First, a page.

March 19, 2021

Climate Adaptation without Environmental Gentrification

Marjan Kris Ramos Abubo

The environmental justice movement rose out of the ambitious but narrow goals heralded by mainstream environmentalists of the 1960s and ’70s. While mainstream environmentalism focused largely on the preservation of natural resources and public lands, the environmental justice movement took inspiration from the concurrent civil rights movement by honing in on the disproportionate exposure of environmental harms on low-income communities of color in urban landscapes. Over the years, the environmental movement has incorporated intersectional environmental justice and equity into their advocacy priorities. But as elected officials and citizens alike make renewed calls for a national commitment to a more climate-resilient future, calls for the passage of a Green New Deal gain political momentum across local and federal decision-making bodies. At the center of this movement is the notion of a “just transition” into a green economy, which asks for, among other things, equitable access to affordable and energy-efficient housing. Yet, unresolved questions of how, and more importantly, where to implement these projects raise concerns among critics who opine that these decisions inadvertently perpetuate the disenfranchisement of poor communities of color.

Renewable energy technology is praised for producing less air and noise pollution than traditional energy sources. And unlike their counterparts, renewable energy technology has the unique ability to be retrofitted and configured inside and around a city’s existing residential and commercial infrastructure. This capability makes sustainable retrofits a critical component to ensuring that cities can meet their climate mitigation targets, as residential buildings accounted for nearly a quarter of energy consumption in 2020. Therefore, it seems that communities that have been historically burdened by pollution exposure should not necessarily be concerned about the possibility of another energy development polluting their neighborhood. Instead, advocates are calling for the fair access and distribution to these renewable energy amenities, which in turn would drive down the energy costs for low-income populations who normally assume a higher energy cost in their budgets.

Many scholars argue that efforts by government agencies to undo issues related to access and equity for historically polluted communities inadvertently perpetuates these social, economic, and environmental injustices. As local and state government agencies seek to decarbonize and meet their emissions reductions targets, they may develop or retrofit infrastructures that increase displacement pressures for lower-income, minority populations. The theory of environmental gentrification explains the process by which environmental cleanups, or other improvements to environmental health, spur the cycle of gentrification. While environmental improvements vary in size and scale and have historically focused on green space and parks development, the incorporation and development of renewable energy amenities is included within this evolving scope. And, because these climate change improvements and additions “renew” blighted neighborhoods that have historically been burdened with environmental exposure, these improvements and additions of green amenities may arguably, in turn, attract more affluent residents who now view these neighborhoods as habitable. Property owners who not only perceive this influx of prospective tenants from higher-income backgrounds but consider the environmentally friendly upgrades to their rental units as a luxury may increase the cost of rent and place the financial burden on existing tenants. The financial stressors placed on renter populations may ultimately push out these longtime tenants, usually of lower-income and minority backgrounds, to more affordable fringe areas outside of their neighborhoods.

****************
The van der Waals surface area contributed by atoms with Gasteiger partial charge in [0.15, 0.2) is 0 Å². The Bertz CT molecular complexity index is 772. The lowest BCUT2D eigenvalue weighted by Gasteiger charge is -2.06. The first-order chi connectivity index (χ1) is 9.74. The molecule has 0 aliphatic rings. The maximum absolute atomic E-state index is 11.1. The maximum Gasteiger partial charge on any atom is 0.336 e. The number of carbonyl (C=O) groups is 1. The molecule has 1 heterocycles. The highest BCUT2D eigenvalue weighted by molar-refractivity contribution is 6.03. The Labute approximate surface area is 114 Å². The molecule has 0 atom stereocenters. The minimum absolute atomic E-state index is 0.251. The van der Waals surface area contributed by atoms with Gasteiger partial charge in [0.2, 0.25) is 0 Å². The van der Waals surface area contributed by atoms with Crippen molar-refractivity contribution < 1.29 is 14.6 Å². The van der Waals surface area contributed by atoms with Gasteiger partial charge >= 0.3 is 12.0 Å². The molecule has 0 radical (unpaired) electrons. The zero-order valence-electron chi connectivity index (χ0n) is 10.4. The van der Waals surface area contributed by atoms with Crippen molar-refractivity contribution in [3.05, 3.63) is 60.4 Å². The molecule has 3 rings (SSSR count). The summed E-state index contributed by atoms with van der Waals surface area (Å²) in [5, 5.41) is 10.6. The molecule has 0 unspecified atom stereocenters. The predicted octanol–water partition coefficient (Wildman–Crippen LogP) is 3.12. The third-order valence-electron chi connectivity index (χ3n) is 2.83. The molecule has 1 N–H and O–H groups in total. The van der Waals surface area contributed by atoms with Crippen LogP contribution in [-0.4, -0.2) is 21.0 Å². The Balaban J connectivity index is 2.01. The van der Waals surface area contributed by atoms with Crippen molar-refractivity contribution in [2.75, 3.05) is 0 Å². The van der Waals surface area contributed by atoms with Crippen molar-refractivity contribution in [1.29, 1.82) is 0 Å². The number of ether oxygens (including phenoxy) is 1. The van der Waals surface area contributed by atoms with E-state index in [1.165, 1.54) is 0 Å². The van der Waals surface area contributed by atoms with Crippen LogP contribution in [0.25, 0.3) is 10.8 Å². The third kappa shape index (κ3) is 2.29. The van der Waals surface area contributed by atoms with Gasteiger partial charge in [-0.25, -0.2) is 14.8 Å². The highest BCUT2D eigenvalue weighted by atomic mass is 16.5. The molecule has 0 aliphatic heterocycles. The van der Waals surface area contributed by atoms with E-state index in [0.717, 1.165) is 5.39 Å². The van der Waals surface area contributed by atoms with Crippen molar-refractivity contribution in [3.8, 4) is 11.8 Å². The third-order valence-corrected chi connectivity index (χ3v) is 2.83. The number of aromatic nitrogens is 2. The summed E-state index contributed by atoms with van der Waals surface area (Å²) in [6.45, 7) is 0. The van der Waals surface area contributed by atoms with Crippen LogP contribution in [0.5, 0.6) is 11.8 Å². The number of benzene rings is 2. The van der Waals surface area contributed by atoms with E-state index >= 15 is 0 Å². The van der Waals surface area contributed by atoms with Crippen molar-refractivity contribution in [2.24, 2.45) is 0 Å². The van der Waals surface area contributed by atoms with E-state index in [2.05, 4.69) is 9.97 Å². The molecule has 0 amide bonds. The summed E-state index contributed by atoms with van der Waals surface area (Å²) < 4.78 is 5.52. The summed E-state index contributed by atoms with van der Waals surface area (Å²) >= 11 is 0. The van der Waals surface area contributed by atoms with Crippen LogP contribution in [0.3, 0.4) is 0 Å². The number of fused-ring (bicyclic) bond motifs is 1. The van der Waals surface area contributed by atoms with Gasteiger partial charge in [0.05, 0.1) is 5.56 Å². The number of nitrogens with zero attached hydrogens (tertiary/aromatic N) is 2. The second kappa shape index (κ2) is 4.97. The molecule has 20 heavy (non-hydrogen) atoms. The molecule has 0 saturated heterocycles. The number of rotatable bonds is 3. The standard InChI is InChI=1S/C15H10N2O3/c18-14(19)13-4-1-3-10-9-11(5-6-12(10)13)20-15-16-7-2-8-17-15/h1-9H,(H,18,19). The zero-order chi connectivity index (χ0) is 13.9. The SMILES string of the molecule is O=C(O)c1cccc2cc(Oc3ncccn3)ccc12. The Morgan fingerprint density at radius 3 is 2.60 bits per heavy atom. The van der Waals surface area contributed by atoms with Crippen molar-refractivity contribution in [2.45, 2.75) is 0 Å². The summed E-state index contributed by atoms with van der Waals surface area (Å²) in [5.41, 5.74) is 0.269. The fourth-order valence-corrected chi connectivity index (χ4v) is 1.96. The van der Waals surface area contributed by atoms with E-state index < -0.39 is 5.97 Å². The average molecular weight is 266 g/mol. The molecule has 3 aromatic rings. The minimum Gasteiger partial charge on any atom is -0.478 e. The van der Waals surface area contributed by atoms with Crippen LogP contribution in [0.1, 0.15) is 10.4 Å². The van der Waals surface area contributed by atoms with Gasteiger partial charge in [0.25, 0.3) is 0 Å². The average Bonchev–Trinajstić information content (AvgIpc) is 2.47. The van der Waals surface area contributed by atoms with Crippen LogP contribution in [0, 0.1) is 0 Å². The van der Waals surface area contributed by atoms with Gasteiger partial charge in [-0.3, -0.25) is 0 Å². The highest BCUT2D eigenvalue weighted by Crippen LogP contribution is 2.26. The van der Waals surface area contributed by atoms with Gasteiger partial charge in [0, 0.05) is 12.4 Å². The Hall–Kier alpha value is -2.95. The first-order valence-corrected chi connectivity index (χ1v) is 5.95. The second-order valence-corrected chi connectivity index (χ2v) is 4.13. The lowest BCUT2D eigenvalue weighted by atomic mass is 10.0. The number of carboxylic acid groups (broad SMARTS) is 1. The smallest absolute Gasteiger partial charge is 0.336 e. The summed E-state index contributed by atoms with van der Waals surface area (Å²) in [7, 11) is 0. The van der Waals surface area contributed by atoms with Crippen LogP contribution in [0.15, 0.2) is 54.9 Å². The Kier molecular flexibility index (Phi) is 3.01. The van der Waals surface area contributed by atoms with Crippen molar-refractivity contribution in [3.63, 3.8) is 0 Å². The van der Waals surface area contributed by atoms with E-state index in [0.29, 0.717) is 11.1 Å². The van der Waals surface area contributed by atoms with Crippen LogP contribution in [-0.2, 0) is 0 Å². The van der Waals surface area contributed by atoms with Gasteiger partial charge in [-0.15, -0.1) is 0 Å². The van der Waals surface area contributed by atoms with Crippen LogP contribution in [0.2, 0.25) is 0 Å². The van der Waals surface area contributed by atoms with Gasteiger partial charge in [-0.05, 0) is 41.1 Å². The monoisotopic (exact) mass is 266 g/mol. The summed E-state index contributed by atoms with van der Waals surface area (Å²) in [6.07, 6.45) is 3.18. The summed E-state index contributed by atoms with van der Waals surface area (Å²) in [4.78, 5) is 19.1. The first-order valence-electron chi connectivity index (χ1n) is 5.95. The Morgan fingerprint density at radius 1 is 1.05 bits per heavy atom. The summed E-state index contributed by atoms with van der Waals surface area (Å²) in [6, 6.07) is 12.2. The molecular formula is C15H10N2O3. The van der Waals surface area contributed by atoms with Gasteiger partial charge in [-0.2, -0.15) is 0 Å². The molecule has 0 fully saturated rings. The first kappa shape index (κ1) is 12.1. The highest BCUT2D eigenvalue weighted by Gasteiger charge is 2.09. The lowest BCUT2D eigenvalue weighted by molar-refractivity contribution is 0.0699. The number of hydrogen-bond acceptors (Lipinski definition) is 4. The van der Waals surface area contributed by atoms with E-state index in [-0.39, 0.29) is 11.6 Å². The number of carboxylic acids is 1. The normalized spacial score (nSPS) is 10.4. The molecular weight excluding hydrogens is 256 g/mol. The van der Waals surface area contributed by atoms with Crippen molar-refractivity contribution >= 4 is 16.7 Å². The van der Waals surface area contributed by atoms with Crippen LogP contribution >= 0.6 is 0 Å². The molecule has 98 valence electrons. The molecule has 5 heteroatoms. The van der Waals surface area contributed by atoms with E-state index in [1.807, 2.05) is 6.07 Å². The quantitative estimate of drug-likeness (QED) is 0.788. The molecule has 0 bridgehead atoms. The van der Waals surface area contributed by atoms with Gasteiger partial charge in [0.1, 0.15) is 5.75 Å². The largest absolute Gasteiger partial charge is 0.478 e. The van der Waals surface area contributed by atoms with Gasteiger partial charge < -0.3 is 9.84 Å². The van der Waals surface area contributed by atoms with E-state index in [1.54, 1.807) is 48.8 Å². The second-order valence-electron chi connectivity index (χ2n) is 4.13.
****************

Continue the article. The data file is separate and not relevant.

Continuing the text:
For example, revenue generated from regional greenhouse gas initiatives allow for programs to exist that drive down the costs to implement sustainability systems and projects, thereby making communities more climate resilient. Yet, one critique is that a majority of these programs are catered around those who own their homes and properties. While renters often do not qualify for these clean energy initiatives themselves, landlords may be eligible for these programs, allowing them to upgrade their rental properties with energy-efficient devices. Some argue how there is unfettered control for landlords and property-owners to view their clean energy investment on their properties as a rationale for increasing rental prices, even if they receive subsidies (which are intended to keep energy upgrades competitively low). Thus, while the prophetic idea of a sustainable future is available to all, it seems that a green market does a disservice to renter populations.